| Read Time: 2 minutes | Criminal Defense

Last Friday, the Arizona Supreme Court issued a new administrative order laying out a plan for courts to return to normal operations. Since March, the Supreme Court has ordered a limit to in-person court proceedings, the suspension of jury trials, and the use of telecommunication to conduct hearings. Last Friday’s order is the first of its kind to establish a guide for rolling back these restrictions, albeit slowly.

The latest Supreme Court order lays out its procedure for reopening the courts in a four-phase plan.

Phase 1 of the plan is set to begin the first day of June.

In June, courts have been ordered to begin transitioning to in-person proceedings “to the extent this can be safely accomplished.” This will include limiting court hearings to parties, victims, witnesses, jurors, and attorneys. Court have further been ordered to follow CDC social distancing guidelines to limit the number of people at any court hearing to 10.

Masks Required

The Supreme Court order also requires that all people in the courthouse wear masks. Courts are ordered to exclude anybody who refuses to wear masks or following the screening protocol and “attempt to make alternate arrangements for them to conduct court business.” If the person who fails to follow the safety protocol is scheduled to attend a court hearing, that person will still be prohibited from entering the courthouse and the judge will be notified.

The health screening protocol may also require body temperature screening at court entrances. However, the order leaves the exact health screening procedures up to the presiding judge of each court.

Jury Trials to Resume in June

The new executive order also states that jury trial may resume as early as June 15th. The exact date that jury trials will resume are left up to the presiding judges of each individual court. So do not expect a uniform approach to be taken by all of Arizona’s courthouses.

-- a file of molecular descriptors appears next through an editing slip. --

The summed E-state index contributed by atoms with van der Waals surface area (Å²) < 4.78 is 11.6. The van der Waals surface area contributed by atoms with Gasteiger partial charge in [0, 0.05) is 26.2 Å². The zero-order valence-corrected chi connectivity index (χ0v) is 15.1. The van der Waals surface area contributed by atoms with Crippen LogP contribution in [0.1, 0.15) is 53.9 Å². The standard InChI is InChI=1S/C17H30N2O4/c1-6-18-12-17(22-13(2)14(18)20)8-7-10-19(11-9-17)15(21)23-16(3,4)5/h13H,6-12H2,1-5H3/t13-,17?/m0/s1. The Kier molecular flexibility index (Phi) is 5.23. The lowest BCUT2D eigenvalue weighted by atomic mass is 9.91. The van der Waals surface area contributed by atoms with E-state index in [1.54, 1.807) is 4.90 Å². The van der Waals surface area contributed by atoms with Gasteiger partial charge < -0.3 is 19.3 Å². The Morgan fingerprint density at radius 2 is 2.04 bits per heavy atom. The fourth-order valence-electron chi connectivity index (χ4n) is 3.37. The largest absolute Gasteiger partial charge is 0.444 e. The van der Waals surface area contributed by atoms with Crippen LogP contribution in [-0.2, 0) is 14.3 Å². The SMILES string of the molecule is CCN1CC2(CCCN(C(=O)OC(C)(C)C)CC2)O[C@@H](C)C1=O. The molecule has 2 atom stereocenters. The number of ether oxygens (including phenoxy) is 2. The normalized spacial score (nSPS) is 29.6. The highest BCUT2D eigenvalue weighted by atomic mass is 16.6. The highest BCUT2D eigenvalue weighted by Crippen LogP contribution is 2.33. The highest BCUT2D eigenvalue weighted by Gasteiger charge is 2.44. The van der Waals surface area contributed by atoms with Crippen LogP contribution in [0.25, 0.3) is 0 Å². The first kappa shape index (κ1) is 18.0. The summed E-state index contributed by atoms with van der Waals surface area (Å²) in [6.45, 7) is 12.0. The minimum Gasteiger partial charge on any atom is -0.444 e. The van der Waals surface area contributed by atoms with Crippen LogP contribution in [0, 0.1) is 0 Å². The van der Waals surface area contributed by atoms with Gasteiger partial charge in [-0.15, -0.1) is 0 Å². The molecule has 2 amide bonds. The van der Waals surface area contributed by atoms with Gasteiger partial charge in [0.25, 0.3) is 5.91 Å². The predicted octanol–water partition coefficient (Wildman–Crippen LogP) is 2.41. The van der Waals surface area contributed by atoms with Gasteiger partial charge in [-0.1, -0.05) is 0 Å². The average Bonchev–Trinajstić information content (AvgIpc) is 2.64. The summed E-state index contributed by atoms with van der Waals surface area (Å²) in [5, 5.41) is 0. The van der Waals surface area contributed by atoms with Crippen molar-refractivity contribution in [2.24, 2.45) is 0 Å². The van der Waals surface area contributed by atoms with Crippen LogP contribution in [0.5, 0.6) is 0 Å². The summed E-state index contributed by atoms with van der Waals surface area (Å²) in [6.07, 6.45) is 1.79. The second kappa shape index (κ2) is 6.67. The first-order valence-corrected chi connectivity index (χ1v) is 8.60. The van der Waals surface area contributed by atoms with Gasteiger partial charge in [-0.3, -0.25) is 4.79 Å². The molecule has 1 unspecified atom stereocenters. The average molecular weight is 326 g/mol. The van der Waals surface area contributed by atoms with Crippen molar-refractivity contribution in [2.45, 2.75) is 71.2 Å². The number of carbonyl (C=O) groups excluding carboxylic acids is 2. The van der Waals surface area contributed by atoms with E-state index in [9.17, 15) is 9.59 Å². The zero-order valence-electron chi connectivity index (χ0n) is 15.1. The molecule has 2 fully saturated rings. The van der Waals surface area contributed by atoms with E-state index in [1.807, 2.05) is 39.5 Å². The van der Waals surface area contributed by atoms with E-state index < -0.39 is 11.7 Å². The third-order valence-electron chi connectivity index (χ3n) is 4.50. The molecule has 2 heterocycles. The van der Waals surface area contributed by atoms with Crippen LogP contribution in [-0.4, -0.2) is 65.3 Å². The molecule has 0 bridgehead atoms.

Web Access to Court Proceedings?

In a move that would do a good deal to Arizona’s courtrooms into the 21st century, the Supreme Court order requires “public access by video or audio to court proceedings which are typically open to the public.” The order is unclear exactly how this video or audio shall be provided. The most forward-thinking solution to this mandate would obviously be to livestream courtroom proceedings. Beyond providing a safe means for the public to view court hearings during the coronavirus pandemic, such a measure would go far to provide more open access to the court system once the crisis has passed.

No Date for Implementing Phases 2-4

The phases of the Supreme Court’s order that come after June outline a gradual restoration of normalcy in Arizona courts. These phases include increasing the number of people allowed in the courtroom and increasing courtroom staffing. At the same time, CDC social distancing guidance is to be followed.

There is no time frame for when the next phase of the Court’s plan will be implemented. One imagines it would largely depend on the current situation of the health crisis, both locally and throughout the United States.

Author Photo

Stewart Salwin

Stewart Salwin is the founder and lead attorney at Salwin Law Group, a criminal defense law firm based in Scottsdale, Arizona, just outside of the greater Phoenix area. He is a graduate of Georgetown University and Harvard Law School, where he was taught criminal law by world-renowned defense attorneys.

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